Nielsen estimates that social media and blogs reach 80 percent of active Internet users in the U.S.: Not only that, Nielsen also found that nearly a quarter of all Internet usage is spent on blogs or social-media sites – double the amount spent on gaming. That means, almost half of all Internet usage is split between people playing games online and those perusing social-media pages, profiles, and blogs. And since you likely won’t be able to effectively market your business through online games, you should probably take a look at registering a Facebook page or setting up a blog. The potential upside is huge and there is little to lose. Having a shot at a new audience of potential customers and clients is ultimately what marketing is meant to accomplish. Social media provides an excellent platform to reach new people and generate business.
60 percent of consumers say they are willing to post about products or services if they get a deal: In other words, social media is a viable avenue for promoting and marketing your business. By interacting with your clients and customers over social-media, you are able to appeal to them directly, while offering them exclusive deals and bonuses. It takes a little creativity, but finding a way to get your Facebook or Twitter followers to spread the word for you is worth the effort. Offering Internet-only promos is a great way to boost interest in your business among current and potential clients. Just don’t overwhelm your connections with sales pieces and drive them away.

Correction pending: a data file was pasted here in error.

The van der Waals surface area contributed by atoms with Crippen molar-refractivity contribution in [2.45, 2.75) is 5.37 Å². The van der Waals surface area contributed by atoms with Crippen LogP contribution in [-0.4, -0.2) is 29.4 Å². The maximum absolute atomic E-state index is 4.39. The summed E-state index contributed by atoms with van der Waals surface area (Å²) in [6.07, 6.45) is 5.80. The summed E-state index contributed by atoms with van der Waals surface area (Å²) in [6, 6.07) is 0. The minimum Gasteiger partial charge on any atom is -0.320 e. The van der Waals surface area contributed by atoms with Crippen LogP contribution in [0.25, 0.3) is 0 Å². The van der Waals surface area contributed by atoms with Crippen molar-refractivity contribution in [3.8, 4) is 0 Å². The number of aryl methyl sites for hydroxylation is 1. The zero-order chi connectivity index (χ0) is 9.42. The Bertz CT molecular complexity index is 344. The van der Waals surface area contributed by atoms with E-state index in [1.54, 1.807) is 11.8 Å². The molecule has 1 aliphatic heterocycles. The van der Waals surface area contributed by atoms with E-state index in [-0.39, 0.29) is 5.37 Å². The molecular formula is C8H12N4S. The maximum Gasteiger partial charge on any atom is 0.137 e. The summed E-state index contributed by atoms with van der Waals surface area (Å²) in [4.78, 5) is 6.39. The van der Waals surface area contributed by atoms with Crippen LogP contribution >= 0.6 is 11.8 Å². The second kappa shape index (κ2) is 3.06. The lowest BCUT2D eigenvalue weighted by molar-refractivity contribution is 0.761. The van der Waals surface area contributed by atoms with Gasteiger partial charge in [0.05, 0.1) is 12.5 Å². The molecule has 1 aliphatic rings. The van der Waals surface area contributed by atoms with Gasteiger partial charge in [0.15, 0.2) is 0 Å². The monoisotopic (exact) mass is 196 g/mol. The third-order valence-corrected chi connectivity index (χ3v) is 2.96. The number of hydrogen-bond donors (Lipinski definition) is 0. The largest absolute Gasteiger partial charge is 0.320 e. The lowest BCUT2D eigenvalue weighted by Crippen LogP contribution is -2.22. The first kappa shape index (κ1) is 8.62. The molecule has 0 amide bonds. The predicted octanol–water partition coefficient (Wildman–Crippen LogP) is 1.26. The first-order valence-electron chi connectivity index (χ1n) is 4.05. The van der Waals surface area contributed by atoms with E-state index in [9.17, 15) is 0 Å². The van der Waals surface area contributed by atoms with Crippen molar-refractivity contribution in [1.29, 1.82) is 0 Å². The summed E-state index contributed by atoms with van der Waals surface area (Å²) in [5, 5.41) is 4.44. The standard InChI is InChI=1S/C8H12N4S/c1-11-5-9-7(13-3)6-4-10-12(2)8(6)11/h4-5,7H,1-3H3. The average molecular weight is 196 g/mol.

91 percent of experienced social marketers see increased traffic to their website and 79 percent say they’re generating more quality leads: Doubt all you want but more and more businesses are finding success marketing their services through social-media channels. The key word here, though, is “experienced.” In other words, you’re not going to see boosted traffic to your website and a bag full of quality leads during your first week online. It takes time, effort, and a bit of practice to learn what works for you and put it into action. Those who have had success with social media, have had patience with social media. Give it time and pay attention. After all, the stats say your efforts will ultimately be rewarded.
Social media can be like a Sunday morning crossword puzzle, both simple and enraging. The only difference is the answers to your social-media questions aren’t published in the next day’s newspaper. In order to help demystify social media for you, we’ve developed the following easy-to-remember keys to online success.
Here are the Four Cs of social-media marketing: